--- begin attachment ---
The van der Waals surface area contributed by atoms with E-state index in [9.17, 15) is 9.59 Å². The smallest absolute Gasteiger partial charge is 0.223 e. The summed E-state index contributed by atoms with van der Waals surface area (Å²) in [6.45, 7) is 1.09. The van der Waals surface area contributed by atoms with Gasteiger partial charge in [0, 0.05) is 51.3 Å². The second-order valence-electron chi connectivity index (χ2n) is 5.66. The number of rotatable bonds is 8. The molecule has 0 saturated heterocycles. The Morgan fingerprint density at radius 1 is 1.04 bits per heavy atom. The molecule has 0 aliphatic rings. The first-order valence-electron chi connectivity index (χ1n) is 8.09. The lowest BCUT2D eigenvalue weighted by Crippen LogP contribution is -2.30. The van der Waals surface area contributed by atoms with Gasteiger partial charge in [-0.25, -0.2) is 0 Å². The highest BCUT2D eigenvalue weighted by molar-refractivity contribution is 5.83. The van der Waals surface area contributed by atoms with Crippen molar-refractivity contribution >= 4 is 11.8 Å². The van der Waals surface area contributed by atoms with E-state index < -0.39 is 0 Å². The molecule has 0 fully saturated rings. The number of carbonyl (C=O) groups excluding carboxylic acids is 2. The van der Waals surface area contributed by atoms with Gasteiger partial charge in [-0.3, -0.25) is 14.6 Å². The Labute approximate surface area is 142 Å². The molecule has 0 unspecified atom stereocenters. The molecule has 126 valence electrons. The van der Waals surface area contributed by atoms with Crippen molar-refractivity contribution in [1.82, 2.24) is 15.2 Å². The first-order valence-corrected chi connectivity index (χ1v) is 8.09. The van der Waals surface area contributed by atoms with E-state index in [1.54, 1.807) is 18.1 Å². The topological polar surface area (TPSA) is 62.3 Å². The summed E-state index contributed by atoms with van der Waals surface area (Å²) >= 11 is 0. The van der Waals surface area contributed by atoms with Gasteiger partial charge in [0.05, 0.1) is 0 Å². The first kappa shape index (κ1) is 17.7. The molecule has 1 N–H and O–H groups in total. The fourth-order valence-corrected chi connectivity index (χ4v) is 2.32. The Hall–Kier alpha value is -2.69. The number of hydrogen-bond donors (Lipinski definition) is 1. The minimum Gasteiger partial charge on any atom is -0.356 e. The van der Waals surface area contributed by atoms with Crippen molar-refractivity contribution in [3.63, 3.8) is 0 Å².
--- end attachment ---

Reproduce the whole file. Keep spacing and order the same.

The van der Waals surface area contributed by atoms with E-state index in [9.17, 15) is 9.59 Å². The smallest absolute Gasteiger partial charge is 0.223 e. The summed E-state index contributed by atoms with van der Waals surface area (Å²) in [6.45, 7) is 1.09. The van der Waals surface area contributed by atoms with Gasteiger partial charge in [0, 0.05) is 51.3 Å². The second-order valence-electron chi connectivity index (χ2n) is 5.66. The number of rotatable bonds is 8. The molecule has 0 saturated heterocycles. The Morgan fingerprint density at radius 1 is 1.04 bits per heavy atom. The molecule has 0 aliphatic rings. The first-order valence-electron chi connectivity index (χ1n) is 8.09. The lowest BCUT2D eigenvalue weighted by Crippen LogP contribution is -2.30. The van der Waals surface area contributed by atoms with Gasteiger partial charge in [-0.25, -0.2) is 0 Å². The highest BCUT2D eigenvalue weighted by molar-refractivity contribution is 5.83. The van der Waals surface area contributed by atoms with Crippen molar-refractivity contribution >= 4 is 11.8 Å². The van der Waals surface area contributed by atoms with E-state index < -0.39 is 0 Å². The molecule has 0 fully saturated rings. The number of carbonyl (C=O) groups excluding carboxylic acids is 2. The van der Waals surface area contributed by atoms with Gasteiger partial charge in [-0.3, -0.25) is 14.6 Å². The Labute approximate surface area is 142 Å². The molecule has 0 unspecified atom stereocenters. The molecule has 126 valence electrons. The van der Waals surface area contributed by atoms with Crippen molar-refractivity contribution in [1.82, 2.24) is 15.2 Å². The first-order valence-corrected chi connectivity index (χ1v) is 8.09. The van der Waals surface area contributed by atoms with E-state index in [1.54, 1.807) is 18.1 Å². The topological polar surface area (TPSA) is 62.3 Å². The summed E-state index contributed by atoms with van der Waals surface area (Å²) >= 11 is 0. The van der Waals surface area contributed by atoms with Gasteiger partial charge in [0.05, 0.1) is 0 Å². The first kappa shape index (κ1) is 17.7. The molecule has 1 N–H and O–H groups in total. The fourth-order valence-corrected chi connectivity index (χ4v) is 2.32. The Hall–Kier alpha value is -2.69. The number of hydrogen-bond donors (Lipinski definition) is 1. The minimum Gasteiger partial charge on any atom is -0.356 e. The van der Waals surface area contributed by atoms with Crippen molar-refractivity contribution in [3.63, 3.8) is 0 Å².